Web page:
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Hi all, I just recently bought a 5.7 and have not had a chance to really put it thrugh its paces. Is there any truth to a rumor I heard that this round is subject to keyholing after 25 yards due to the extreme high velocity not giving the projectile a chance to engage the rifling properly for a stable spin out the barrel?
 

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edited:

Sod, IIRC its due to the weight offset from front to back of the SS190/191/192/194/195 bullet.
The hollow cavity at the front makes the bullet being butt heavy.

This causes the bullet to tumble/yaw but since it doesn't happen with every shot, there are "outside" conditions that would cause this to expedite the tumbling.

Sorry if it appeared that I made it sound like it happened all the time. it does not, but it can happen due to many factors.
 

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I've had some keyholes when shooting at the indoor range.
Not all the time but a handfull of times in the past year(out of 2000 rounds or one case of SS195).
I shoot 1" thick cardboard with a "Shoot'N See" target on it.

edit: I can take a picture next time it happens(with my cell phone) or save the target if anyone wants it.
 

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BowevelJoe said:
What exactly is keyholing? Like it does not penetrate the target?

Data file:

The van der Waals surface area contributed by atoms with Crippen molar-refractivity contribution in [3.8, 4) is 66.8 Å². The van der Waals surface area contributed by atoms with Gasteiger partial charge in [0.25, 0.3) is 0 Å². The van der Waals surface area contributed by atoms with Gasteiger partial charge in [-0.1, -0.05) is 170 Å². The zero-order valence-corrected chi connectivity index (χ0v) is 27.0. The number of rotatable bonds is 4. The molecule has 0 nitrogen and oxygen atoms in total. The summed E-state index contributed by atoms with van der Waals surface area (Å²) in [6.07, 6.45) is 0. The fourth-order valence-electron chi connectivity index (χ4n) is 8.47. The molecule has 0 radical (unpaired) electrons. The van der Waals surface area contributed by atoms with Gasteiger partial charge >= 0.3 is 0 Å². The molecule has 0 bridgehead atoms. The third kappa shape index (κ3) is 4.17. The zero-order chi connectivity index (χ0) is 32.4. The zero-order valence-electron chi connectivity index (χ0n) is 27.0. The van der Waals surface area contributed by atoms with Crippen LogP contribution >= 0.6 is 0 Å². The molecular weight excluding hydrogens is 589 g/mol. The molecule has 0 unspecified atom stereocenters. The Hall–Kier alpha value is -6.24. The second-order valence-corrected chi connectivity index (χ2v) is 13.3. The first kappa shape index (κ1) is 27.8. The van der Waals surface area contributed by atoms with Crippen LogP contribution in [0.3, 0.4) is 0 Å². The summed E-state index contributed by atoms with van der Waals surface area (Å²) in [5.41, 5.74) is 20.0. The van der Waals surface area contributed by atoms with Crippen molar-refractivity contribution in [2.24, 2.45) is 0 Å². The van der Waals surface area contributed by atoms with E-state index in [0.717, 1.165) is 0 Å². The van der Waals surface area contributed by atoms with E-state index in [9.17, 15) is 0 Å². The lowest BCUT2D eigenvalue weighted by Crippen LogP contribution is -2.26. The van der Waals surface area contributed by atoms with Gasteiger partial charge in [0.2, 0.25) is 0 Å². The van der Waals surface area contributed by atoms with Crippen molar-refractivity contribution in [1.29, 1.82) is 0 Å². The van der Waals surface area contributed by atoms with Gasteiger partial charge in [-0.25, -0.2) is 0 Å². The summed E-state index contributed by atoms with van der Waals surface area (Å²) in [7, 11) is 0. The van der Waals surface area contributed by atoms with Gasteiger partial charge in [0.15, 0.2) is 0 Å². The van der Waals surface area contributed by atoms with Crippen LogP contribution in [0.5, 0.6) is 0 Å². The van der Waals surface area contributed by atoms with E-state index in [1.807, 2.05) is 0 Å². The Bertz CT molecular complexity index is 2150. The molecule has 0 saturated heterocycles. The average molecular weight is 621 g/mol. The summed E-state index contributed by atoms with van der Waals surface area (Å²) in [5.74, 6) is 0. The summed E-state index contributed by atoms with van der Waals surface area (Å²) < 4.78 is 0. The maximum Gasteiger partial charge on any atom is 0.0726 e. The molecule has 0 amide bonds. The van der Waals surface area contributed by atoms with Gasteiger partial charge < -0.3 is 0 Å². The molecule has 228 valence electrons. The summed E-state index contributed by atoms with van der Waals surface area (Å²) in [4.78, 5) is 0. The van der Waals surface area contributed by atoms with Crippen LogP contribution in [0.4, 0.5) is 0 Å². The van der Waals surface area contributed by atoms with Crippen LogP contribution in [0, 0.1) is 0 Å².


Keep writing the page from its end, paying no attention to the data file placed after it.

It would mean that the round is at an angle when it hits the paper, instead of straight on.

But, so far, my Five Seven hasn't shown this to be a problem.
 

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Plenty of shooters aren't aware of the difference between keyholing during external ballistics and bullet yaw in terminal ballistics. They confuse the terms all the time.
 

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while I will not argue the point of fact with someone, I shot 8 rounds out of 20 from the pistol on a target at 208 yards. I did not notice any keyholing.
 

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blueiron said:
Plenty of shooters aren't aware of the difference between keyholing during external ballistics and bullet yaw in terminal ballistics. They confuse the terms all the time.
If you are saying keyholing is the bullet turning before impact and hits sideways on impact...then I will have to admit that I am one of those people that are confused :-?
 

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post-impact tumbling/upset of the bullets would describe it best.

I was confused because I was always told "keyholing" was if your target hole looked like a "keyhole".
I guess you shouldn't learn all your terminology from other range shooters you don't know :-D :roll:
 
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